About this item:

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Author Notes:

David C. Wheeler, Department of Biostatistics, Rollins School of Public Health, Emory University, Atlanta, GA, U.S.A. dcwheel@sph.emory.edu

We would like to thank Dr Mercedes Jacobson, Director of the Temple University Comprehensive Epilepsy Center, for her support in the acquisition of the patient data utilized in this research.



  • Science & Technology
  • Life Sciences & Biomedicine
  • Physical Sciences
  • Mathematical & Computational Biology
  • Public, Environmental & Occupational Health
  • Medical Informatics
  • Medicine, Research & Experimental
  • Statistics & Probability
  • Research & Experimental Medicine
  • Mathematics
  • hierarchical Bayesian regression
  • health disparities
  • spatial epidemiology
  • MCMC
  • spatial statistics

Modeling epilepsy disparities among ethnic groups in Philadelphia, PA


Journal Title:

Statistics in Medicine


Volume 27, Number 20


, Pages 4069-4085

Type of Work:

Article | Post-print: After Peer Review


The Centers for Disease Control and Prevention defined epilepsy as an emerging public health issue in a recent report and emphasized the importance of epilepsy studies in minorities and people of low socioeconomic status. Previous research has suggested that the incidence rate for epilepsy is positively associated with various measures of social and economic disadvantage. In response, we utilize hierarchical Bayesian models to analyze health disparities in epilepsy and seizure risks among multiple ethnicities in the city of Philadelphia, Pennsylvania. The goals of the analysis are to highlight any overall significant disparities in epilepsy risks between the populations of Caucasians, African Americans, and Hispanics in the study area during the years 2002-2004 and to visualize the spatial pattern of epilepsy risks by ethnicity to indicate where certain ethnic populations were most adversely affected by epilepsy within the study area. Results of the Bayesian model indicate that Hispanics have the highest epilepsy risk overall, followed by African Americans, and then Caucasians. There are significant increases in relative risk for both African Americans and Hispanics when compared with Caucasians, as indicated by the posterior mean estimates of 2.09 with a 95 per cent credible interval of (1.67, 2.62) for African Americans and 2.97 with a 95 per cent credible interval of (2.37, 3.71) for Hispanics. Results also demonstrate that using a Bayesian analysis in combination with geographic information system (GIS) technology can reveal spatial patterns in patient data and highlight areas of disparity in epilepsy risk among subgroups of the population.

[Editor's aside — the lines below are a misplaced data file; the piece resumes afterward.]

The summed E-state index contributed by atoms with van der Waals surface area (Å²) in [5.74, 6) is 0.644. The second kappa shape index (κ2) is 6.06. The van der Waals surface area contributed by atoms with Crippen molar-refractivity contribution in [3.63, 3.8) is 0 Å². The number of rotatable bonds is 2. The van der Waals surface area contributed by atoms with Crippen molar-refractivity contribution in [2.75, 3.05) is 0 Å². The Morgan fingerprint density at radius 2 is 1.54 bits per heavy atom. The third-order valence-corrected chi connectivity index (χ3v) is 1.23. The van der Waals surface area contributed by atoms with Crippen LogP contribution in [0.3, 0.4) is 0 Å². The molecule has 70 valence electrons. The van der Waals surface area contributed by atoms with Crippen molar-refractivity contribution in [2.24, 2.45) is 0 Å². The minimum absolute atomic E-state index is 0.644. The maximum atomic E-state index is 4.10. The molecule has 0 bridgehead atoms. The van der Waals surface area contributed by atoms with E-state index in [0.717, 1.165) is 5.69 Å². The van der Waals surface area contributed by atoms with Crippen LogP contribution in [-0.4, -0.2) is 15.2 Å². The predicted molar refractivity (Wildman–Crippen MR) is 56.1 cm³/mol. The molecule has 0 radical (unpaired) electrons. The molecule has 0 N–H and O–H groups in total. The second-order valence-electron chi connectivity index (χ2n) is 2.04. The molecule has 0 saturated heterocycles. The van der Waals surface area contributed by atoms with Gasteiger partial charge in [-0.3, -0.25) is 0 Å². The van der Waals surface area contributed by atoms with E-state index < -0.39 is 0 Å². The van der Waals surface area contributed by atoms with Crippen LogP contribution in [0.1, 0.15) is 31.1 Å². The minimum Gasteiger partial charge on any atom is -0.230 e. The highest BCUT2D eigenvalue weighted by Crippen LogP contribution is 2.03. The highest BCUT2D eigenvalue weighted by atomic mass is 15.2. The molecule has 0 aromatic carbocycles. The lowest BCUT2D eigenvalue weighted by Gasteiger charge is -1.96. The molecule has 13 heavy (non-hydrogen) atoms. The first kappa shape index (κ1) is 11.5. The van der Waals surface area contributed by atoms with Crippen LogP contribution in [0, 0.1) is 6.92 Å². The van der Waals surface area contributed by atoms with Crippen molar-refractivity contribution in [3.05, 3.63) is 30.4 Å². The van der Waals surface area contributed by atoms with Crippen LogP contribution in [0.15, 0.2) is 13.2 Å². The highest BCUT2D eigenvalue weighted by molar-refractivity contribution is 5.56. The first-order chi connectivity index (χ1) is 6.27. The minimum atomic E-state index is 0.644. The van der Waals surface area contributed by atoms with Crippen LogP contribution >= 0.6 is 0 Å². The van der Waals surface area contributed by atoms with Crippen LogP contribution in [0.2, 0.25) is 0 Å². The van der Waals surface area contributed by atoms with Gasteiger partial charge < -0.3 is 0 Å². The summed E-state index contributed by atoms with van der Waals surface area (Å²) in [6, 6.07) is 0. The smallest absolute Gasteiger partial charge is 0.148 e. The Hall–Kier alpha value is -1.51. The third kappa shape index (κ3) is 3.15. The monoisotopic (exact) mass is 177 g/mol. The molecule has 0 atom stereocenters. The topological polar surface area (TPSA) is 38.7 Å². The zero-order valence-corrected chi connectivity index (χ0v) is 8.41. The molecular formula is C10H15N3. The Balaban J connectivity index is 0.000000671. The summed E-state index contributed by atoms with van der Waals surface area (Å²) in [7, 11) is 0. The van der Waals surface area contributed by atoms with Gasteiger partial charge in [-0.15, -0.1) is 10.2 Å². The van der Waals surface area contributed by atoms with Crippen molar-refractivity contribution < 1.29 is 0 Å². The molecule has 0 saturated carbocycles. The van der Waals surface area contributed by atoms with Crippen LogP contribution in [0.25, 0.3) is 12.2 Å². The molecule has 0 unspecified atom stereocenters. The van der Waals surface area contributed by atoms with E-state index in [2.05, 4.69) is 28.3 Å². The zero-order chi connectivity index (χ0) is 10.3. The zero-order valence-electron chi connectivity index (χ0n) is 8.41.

Copyright information:

Copyright © 2008 John Wiley & Sons, Ltd.

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